Posts tagged filarial worms

Elephantiasis of the leg, from a 27-year-old man from Buffalo, NY. Elephantiasis is usually characterized by lymphatic derangement caused by filarial worms or parasitic roundworms that are endemic to the tropics. The patient had never been to any region where these parasites were, so doctors didn’t know the origin of his elephantiasis.
Leg amputated in 1897. Patient made full and uneventful recovery after amputation, with continued lymphatic symptoms causing only mild edema in right leg.

Elephantiasis of the leg, from a 27-year-old man from Buffalo, NY. Elephantiasis is usually characterized by lymphatic derangement caused by filarial worms or parasitic roundworms that are endemic to the tropics. The patient had never been to any region where these parasites were, so doctors didn’t know the origin of his elephantiasis.

Leg amputated in 1897. Patient made full and uneventful recovery after amputation, with continued lymphatic symptoms causing only mild edema in right leg.

Extreme elephantiasis of the labia due to filarial worms- filariasis is still not terribly uncommon in tropical areas, and most books of tropical medicine and medical oddities include the awful cases of testicular filariasis sometimes found. One of the awful things about this disease is how it messes up the lymph system permanently…even when the filarial worms are eliminated, the lymph system still doesn’t drain like it should anymore. Edema and elephantiasis consequently won’t go down naturally, and sometimes requires surgical intervention. But the messed up lymph system will still persist, and sometimes elephantiasis can recur in other parts of the body.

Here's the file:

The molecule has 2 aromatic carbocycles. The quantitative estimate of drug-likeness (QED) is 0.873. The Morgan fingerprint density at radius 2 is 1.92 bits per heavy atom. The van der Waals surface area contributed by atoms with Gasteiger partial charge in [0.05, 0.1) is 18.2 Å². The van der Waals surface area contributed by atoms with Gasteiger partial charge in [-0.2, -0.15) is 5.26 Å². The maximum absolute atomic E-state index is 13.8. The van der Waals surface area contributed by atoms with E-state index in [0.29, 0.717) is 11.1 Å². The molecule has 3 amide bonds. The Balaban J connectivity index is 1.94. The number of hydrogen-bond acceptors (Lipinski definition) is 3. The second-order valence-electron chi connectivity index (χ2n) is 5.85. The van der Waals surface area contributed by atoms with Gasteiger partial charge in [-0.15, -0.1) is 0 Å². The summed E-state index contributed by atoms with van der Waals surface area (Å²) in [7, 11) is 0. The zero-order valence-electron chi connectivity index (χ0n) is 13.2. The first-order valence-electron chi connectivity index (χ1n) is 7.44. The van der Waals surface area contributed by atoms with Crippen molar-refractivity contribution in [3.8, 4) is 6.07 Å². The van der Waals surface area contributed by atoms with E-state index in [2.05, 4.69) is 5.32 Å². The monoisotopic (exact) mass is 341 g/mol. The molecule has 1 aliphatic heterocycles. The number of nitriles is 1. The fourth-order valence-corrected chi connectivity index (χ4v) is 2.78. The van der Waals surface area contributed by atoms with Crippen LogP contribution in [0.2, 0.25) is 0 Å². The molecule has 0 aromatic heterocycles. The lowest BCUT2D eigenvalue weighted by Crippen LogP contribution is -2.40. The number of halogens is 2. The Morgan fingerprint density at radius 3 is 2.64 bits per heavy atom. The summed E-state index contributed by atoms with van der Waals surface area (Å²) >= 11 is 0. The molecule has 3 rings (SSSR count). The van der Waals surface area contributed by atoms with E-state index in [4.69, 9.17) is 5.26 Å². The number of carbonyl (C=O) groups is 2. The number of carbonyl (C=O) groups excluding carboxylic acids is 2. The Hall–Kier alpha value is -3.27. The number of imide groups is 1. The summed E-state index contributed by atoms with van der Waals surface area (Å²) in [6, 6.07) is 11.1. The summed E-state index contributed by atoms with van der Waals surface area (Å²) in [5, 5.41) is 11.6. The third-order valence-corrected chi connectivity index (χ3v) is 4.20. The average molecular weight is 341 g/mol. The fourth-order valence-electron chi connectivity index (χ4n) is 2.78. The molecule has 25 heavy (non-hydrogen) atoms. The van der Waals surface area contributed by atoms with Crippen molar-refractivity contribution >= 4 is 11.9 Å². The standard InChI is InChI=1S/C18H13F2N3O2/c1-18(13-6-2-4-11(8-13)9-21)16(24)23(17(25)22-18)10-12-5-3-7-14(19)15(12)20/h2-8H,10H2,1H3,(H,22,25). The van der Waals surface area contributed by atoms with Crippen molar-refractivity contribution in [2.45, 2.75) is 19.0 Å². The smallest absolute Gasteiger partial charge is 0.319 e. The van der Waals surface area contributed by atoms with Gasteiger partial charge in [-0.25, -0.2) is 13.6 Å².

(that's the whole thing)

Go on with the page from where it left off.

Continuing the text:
From Anomalies and Curiosities of Medicine, by Walter L. Pyle and George M. Gould, 1896.

Extreme elephantiasis of the labia due to filarial worms- filariasis is still not terribly uncommon in tropical areas, and most books of tropical medicine and medical oddities include the awful cases of testicular filariasis sometimes found. One of the awful things about this disease is how it messes up the lymph system¬†permanently…even when the filarial worms are eliminated, the lymph system still doesn’t drain like it should anymore. Edema and elephantiasis consequently won’t go down naturally, and sometimes requires surgical intervention. But the messed up lymph system will still persist, and sometimes elephantiasis can recur in other parts of the body.

From Anomalies and Curiosities of Medicine, by Walter L. Pyle and George M. Gould, 1896.